A different take on e-books
There’s a whole school of debate about e-books and whether your kids should be reading them. And a lot of this buzz is science claiming how e-books are bad for your children, or, at the very least, not as good as printed books.
Studies claiming that e-book readers are exposed to more distractions than print book readers and so are less connected to the stories; others claim they affect sleep, development, and so on. Stories of parents – working in tech firms! – disallowing their children to read e-books. Zombified children’s faces lit by an iPad screen against an eerily dark backdrop.
We probably all remember the satisfying feeling of the pile of pages growing on the left and shrinking on the right as you progress through a story page by page. Some think it’s difficult navigating the modern, technology-driven world – the one that e-books are a part of – and are advocates of committing to the classic printed book for a purportedly “fuller”, “healthier” experience.
But perhaps we forget that said “modern, technology-driven world” are what the kids of today grew up with – technology and the real world are intricately intertwined and complementary, rather than how we see it, separate.
Sure, even children born in the digital age can grow up appreciating the smell and feel of the printed book.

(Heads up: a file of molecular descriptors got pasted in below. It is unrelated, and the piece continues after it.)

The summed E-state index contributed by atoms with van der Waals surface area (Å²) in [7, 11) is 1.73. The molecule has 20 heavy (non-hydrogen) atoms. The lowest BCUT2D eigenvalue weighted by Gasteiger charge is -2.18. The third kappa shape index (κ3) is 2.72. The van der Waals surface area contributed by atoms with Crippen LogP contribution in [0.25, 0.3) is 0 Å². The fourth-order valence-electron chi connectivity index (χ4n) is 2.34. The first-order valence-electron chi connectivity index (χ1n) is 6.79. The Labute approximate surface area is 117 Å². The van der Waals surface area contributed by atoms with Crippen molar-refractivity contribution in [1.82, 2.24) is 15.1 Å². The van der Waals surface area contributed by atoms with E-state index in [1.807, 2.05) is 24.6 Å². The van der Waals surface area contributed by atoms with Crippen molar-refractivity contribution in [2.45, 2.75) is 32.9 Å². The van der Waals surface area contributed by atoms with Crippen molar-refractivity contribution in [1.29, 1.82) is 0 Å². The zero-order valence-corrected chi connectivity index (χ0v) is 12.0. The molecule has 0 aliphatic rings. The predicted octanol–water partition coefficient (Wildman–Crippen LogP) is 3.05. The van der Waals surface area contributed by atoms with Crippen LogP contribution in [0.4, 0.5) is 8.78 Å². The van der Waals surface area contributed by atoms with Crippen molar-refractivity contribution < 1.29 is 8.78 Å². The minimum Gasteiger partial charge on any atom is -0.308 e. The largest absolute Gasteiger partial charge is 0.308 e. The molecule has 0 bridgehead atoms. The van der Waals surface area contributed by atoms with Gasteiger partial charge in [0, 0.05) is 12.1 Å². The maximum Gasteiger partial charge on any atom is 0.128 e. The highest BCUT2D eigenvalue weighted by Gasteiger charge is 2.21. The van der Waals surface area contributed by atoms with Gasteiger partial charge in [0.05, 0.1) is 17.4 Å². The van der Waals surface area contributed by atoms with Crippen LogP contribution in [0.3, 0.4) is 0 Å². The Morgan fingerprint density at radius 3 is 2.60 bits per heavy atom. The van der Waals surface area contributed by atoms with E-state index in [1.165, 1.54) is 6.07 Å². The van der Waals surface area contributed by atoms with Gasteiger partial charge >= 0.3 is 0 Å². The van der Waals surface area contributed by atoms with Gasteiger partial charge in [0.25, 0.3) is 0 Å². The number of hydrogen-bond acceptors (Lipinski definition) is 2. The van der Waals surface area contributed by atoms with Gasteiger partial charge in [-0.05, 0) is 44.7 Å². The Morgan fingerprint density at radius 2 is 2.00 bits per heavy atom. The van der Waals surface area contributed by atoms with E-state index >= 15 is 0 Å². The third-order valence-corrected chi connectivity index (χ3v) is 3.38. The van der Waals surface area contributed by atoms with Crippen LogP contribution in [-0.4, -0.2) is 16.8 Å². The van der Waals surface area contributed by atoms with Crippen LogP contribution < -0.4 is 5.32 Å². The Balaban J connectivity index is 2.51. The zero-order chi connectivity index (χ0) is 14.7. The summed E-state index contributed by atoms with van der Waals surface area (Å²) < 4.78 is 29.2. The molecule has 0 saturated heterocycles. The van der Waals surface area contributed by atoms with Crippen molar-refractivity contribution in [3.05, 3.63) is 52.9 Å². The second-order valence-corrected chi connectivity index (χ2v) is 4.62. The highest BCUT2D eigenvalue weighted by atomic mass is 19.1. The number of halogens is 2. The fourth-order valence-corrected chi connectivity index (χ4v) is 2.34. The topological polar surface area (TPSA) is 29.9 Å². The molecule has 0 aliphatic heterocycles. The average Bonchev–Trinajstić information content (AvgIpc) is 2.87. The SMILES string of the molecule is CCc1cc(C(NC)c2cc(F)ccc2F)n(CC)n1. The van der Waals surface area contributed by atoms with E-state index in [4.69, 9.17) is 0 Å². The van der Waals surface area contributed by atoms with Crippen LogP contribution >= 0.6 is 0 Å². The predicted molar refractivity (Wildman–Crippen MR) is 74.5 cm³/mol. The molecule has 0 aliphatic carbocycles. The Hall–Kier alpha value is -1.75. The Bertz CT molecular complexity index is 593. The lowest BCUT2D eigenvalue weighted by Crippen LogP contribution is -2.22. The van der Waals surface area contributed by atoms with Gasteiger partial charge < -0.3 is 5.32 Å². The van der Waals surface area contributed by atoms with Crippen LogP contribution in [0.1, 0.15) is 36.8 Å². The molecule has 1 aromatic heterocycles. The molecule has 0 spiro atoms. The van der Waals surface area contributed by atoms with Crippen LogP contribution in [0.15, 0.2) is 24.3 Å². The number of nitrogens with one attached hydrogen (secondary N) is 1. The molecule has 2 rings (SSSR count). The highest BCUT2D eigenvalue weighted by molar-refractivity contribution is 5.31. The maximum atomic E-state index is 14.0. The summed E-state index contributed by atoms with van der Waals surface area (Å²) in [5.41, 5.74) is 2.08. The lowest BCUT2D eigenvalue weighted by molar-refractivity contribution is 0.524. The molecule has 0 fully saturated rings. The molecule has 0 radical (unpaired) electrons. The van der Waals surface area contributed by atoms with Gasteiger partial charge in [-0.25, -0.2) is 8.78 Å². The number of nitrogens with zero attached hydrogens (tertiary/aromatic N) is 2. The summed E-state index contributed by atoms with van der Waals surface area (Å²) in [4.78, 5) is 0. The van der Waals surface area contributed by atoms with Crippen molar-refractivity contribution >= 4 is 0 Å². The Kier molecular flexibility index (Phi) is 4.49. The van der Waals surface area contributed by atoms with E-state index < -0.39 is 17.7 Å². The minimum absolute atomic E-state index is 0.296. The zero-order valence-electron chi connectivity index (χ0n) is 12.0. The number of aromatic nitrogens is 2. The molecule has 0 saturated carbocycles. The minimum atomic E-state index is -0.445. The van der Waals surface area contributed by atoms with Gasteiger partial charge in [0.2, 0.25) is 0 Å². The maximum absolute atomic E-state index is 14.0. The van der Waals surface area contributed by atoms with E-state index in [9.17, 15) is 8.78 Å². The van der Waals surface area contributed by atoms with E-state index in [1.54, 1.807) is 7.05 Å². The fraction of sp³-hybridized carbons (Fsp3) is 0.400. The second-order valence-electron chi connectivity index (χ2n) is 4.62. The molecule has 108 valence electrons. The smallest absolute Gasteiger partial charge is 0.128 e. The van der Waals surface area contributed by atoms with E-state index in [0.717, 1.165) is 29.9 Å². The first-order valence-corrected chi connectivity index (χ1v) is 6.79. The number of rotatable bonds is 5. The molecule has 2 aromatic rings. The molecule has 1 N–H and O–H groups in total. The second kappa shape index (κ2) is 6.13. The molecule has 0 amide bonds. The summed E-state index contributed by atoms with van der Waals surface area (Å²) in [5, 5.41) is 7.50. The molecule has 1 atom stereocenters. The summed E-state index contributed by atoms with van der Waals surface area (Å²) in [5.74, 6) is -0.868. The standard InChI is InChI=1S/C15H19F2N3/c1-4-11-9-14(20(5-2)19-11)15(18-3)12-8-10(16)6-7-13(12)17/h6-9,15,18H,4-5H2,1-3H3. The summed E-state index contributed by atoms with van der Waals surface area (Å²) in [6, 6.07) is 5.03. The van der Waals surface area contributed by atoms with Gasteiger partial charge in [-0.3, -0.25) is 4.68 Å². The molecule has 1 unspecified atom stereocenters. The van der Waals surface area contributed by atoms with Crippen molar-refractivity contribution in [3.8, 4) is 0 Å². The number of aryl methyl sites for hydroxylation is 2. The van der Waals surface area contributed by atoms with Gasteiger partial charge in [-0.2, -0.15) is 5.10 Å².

But if they prefer e-books, “so be it”, says Brian Caswell, dean of Research and Program Development at Mindchamps.
And he has 15 grandchildren, so he should know.
Research shows that majority of children actually prefer reading on a tablet to reading a traditional book. “The key to nurturing enthusiastic lifelong readers is to make the experience fun and rewarding,” and if this means turning to e-books, why cling on to our own nostalgia of printed books and impose them on our kids?
E-books can be a major asset for parents when it comes to educating our kids and getting them into the habit of reading. Is your kid easily distracted? Help them download well-designed e-books with minimal distractions and hyperlinks. Afraid it’ll affect their eyesight? Teach them good reading habits that extend even to reading printed books.
Accept this gift from technology with an open mind and make good use of it – when used right, e-books aren’t bad!
By Pinky Chng, July 2016